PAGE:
Money Makes the World Go-Around
In this blog post we will briefly discuss the second most commonly cited cause of startup failure — funding or cash problems. Starting a business takes money. Once upon a time, people wishing to start a business would save money, perhaps borrow some from family, and if the business had hard assets (and they were lucky), they would borrow funds from a bank.
Now, the common wisdom is that there are many funding sources with lots of money, who are all eager to lend support to start up entrepreneurs with a great idea. This is sort of true, but there is a big catch. All professional investors (“Venture Capitalists”) and semi-professional investors (“Angel Investors”) know that most start ups fail. They naturally wish to invest in those they think are least likely to fail, and most likely to make it big — the so-called Unicorns.
Your challenge, when seeking funding, is to look like you have what it takes to succeed. This involves jumping through a number of hoops that investors will put you through as part of the vetting process. Here are some strategies you can employ to help your business shine for investors:
Strategy 1: Dress for Success
It’s important to design your start up idea so that it looks likely to succeed. Perhaps the easiest way to illustrate this is to describe some factors that have the opposite effect.
A business that, from the beginning, looks like it will take serious time and money before it starts generating revenue is an obvious negative to investors. In start ups, everything takes longer than expected, and investors are leery of investing in black holes. This is especially true if you need large amounts of outside investment before you can make progress in getting the business off the ground. The farther along you can get in the development of your idea, and the more obstacles to its success that you can overcome, the better your chances will appear to be when you do approach investors.
If, for example, you are developing an app or other software, completing an alpha or even a beta version before approaching investors will give you a big leg up. Of course, if you happen to have a track record of highly successful startups, this is less likely to be a problem. In that case, however, you probably have your own money, and less need for investors early on.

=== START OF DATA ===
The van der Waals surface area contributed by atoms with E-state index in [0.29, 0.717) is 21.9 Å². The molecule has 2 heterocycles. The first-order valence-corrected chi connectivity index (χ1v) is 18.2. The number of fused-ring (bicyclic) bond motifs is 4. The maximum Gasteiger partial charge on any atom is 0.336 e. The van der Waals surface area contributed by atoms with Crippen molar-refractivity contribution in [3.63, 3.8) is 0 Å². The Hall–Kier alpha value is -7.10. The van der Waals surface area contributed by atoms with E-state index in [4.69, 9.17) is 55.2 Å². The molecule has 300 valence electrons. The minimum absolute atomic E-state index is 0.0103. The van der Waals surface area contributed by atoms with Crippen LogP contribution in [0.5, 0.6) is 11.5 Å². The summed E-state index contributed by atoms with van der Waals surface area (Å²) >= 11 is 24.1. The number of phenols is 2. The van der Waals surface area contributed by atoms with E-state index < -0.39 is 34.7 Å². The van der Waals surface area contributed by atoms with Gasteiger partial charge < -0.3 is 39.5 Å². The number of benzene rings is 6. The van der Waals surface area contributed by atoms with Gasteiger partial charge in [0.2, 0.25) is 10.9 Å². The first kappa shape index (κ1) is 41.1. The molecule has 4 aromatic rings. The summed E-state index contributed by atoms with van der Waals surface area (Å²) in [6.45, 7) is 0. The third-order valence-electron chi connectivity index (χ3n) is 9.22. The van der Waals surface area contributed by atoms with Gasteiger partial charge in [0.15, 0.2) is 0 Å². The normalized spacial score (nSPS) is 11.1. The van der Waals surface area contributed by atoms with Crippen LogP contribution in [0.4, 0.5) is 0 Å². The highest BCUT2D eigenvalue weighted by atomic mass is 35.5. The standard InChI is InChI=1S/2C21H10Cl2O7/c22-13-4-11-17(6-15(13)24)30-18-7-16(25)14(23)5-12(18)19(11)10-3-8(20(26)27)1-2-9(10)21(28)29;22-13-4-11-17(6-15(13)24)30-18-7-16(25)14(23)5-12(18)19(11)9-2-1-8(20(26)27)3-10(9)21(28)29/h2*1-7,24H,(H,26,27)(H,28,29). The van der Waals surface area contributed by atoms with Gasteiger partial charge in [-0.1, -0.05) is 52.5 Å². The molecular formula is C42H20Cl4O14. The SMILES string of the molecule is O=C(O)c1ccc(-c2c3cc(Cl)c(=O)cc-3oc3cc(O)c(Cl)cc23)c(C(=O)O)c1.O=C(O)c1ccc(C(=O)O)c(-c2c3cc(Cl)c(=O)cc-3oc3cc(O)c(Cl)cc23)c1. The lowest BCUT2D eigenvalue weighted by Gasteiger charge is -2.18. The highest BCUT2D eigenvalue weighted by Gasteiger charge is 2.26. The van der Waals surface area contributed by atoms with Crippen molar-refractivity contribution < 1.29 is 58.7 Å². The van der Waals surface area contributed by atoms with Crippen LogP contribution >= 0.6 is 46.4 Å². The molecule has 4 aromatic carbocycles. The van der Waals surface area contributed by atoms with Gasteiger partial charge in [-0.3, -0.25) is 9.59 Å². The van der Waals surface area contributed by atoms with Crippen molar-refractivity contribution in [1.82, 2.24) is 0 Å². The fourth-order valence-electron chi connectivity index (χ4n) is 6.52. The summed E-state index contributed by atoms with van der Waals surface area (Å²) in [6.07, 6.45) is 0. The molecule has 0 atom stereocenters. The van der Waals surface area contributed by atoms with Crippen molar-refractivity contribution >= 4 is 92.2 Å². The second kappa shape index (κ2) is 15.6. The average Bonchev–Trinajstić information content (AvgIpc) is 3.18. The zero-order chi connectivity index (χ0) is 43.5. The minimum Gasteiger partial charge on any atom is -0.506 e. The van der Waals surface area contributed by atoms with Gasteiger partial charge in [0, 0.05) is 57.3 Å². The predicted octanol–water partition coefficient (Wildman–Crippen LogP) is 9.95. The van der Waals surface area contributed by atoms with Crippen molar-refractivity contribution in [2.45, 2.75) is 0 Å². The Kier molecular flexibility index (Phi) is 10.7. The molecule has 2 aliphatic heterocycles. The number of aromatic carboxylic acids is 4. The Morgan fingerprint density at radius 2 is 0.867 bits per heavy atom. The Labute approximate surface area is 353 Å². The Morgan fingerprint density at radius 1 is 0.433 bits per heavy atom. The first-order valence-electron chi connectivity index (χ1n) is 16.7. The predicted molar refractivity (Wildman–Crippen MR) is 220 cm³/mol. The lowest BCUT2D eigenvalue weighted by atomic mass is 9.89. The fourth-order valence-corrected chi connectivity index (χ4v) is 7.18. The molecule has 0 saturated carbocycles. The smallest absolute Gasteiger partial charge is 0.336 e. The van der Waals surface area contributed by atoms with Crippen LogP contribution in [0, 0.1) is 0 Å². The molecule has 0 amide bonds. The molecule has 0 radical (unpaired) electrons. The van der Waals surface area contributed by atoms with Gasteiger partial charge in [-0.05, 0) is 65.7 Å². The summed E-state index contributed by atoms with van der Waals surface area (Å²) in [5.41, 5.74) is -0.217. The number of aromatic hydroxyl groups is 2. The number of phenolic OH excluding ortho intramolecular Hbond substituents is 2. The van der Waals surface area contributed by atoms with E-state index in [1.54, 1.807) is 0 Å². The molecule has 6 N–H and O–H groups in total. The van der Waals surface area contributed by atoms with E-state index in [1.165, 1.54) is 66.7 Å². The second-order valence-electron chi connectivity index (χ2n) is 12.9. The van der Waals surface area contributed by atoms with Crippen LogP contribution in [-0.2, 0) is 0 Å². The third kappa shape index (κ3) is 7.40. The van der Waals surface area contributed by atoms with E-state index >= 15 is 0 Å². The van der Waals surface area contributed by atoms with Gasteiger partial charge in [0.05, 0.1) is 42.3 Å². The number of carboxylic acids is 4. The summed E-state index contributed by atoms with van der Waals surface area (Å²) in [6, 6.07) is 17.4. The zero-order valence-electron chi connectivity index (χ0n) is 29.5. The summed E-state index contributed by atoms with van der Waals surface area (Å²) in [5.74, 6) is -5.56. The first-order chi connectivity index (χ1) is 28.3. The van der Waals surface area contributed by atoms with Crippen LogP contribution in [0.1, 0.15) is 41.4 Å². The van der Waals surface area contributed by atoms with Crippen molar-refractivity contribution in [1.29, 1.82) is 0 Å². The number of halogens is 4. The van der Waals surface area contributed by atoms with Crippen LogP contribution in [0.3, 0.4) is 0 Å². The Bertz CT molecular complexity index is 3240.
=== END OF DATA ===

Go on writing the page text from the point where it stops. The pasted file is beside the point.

Strategy 2: Don’t Skimp on the Business Plan
Chances are any investors (other than “Friends and Family”) are going to insist on seeing a fairly comprehensive business plan. This involves a write-up of your idea, a listing of all the steps that you will need to turn your idea into a successful business, an estimate of the likely timing and cost of each step, and revenue projections.
Thinking through and writing a good business plan not only helps you organize and prioritize your start up efforts, it also signals to an investor that you know how the game is played. There are many typical conventions and forms that seasoned investors are used to seeing in a business plan. Creating a business plan that doesn’t seem professional to investors can greatly harm your chances of attracting investment. If you are not experienced in writing business plans, it may be a good idea to hire a consultant to help you (we’ll talk more about the need for a good business plan in a future post).
Strategy 3: Get Your Team Together
Another issue to keep any eye on for potential investors is your background, or the background of your team. Many start ups are begun by young entrepreneurs, who may have a good idea but are likely short on the experience of running a business. This is worrisome to investors, since they know how many good ideas have failed due to bad business execution.
So, if you have areas where you don’t have experience (sales and marketing, administration, HR, etc.), consider bringing in partners or consultants with the appropriate background. This helps you be sure that your start up will be (and will look to be) prepared to meet all types of typical business questions.
A variety of other issues involved in raising money will be discussed in future blog posts. You also might like to check out “Raising Capital? Avoid Pitfalls of a Private Placement”, a recent blog post from two of our colleagues on legal problems incurred by start ups.
Thank you for reading this third entry in the “So You Want to Start a Start Up…” blog. Continue the conversation by leaving a comment or, if you have specific questions, you can call our office at (866) 954-7687 or send an email to email@example.com.
In the next entry, we’ll tackle the next most common reason why start up companies fail, personnel or staffing problems, and outline some techniques and strategies to mitigate this particular issue.